Wednesday, June 15, 2011

Unveil Quick Response Codes Through Shoppers

QR is the abbreviation for Quick Response Code, those small, square, maze-like matrices designed for scanning by shoppers’ smartphones, tablet computers, and other portable electronic devices. The scan produces a link to an internet URL, so a retailer can use a QR to play an instructional video on the mobile device, show the retailer’s web page, place a voice call to a product expert, display the part of a social media site with product or store reviews, or any combination of those and more.
     Now, I’m thinking many RIMtailing readers will look at that last paragraph and say, “I knew all of that already.” However, a recent Los Angeles Times article suggests that many won’t. Until reading the paragraph, these retailing professionals weren’t sure what function was served by those strange-looking boxes they’ve spotted in the corners of advertisements and product displays.
     Loads of consumers are moving from the “What the devil is that?” to the “What fun that is!” category. The LA Times article reports how the number of monthly scans recorded by the industry’s leading code maker has mushroomed from 80,000 to 2009 to about one million in 2010, to about two million so far this year. However, the number of consumers using QRs is still small. About one out of 20 smartphone users has scanned a QR. It appears that once people use it, they love it, but it’s an innovation that is still taking hold among consumers.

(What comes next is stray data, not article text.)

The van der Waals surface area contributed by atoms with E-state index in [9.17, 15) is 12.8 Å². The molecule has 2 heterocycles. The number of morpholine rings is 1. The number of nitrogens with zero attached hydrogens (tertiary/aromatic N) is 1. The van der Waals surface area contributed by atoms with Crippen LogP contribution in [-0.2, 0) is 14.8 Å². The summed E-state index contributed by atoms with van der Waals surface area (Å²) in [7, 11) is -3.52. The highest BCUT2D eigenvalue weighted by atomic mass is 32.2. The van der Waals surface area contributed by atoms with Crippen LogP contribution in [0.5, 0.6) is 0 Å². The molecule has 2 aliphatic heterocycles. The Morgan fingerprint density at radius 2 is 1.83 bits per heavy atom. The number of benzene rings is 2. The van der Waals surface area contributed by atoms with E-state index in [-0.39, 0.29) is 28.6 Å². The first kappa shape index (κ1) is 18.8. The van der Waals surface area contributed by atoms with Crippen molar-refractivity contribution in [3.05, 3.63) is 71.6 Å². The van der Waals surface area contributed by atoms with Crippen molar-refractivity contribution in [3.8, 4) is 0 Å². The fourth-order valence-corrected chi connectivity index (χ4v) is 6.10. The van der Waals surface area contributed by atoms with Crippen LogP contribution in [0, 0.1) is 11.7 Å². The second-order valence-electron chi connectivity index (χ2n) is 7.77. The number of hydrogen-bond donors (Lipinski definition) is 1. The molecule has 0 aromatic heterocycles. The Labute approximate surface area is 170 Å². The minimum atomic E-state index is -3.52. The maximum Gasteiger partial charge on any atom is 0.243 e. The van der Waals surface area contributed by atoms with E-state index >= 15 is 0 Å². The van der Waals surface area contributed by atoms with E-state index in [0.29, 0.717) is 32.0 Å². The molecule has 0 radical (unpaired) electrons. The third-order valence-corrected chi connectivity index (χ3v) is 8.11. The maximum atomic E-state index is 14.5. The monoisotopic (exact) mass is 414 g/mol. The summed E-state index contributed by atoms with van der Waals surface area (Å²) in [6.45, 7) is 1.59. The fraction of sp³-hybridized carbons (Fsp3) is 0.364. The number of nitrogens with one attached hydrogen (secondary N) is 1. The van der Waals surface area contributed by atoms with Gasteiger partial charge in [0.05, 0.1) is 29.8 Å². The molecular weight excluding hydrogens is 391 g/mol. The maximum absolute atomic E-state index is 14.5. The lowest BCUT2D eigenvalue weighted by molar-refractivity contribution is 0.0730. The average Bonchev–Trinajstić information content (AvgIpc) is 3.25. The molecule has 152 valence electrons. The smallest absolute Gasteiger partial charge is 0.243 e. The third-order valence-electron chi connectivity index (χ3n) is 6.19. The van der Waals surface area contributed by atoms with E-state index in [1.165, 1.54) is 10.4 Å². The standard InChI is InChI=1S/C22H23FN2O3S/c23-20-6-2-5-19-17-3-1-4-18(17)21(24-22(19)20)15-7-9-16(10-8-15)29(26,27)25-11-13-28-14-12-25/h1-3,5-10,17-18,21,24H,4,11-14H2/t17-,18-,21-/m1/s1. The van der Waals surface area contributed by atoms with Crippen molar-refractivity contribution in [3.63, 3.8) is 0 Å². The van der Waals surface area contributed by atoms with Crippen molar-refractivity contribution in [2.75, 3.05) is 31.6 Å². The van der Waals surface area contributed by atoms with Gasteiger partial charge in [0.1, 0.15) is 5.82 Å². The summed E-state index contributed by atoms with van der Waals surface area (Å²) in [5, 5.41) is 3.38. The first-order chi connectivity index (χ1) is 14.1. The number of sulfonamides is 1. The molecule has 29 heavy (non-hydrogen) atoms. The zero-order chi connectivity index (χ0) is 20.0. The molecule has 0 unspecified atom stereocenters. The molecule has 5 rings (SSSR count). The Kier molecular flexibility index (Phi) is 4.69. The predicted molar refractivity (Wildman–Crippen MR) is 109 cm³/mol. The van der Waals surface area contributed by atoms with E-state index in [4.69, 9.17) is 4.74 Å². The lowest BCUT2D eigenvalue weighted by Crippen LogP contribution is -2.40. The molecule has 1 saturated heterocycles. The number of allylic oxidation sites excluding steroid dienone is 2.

Social psychology research findings indicate that this dynamic gives you—the retailer—a wonderful opportunity to build good will toward your store: Coach your customers to teach their friends and family how to use QRs. On the bottom of instructional signs, such as Macy’s is installing in their stores, and on billing inserts explaining what the scan will produce, say something like, “Help a friend to use QRs.”
The reason? Having one customer teach a skill to others that involves using your store becomes a form of store recommendation. It is a “Welcome to the club.”
     Set up plans to use QR for profitability. Recognize that as the novelty wears off, you’ll need to keep the content engaging. But certainly don’t keep QRs on the QT.
     Oh, I guess I need another short paragraph to explain that one: QT was first used as an abbreviation for “quiet” in the late 1800s. “On the QT” came to mean “confidential.”

Click below for more:
Make Your Shoppers Feel Special
Offer Aspirational Shoppers Subtle Signals
Give a Vocabulary for Richer Shopping

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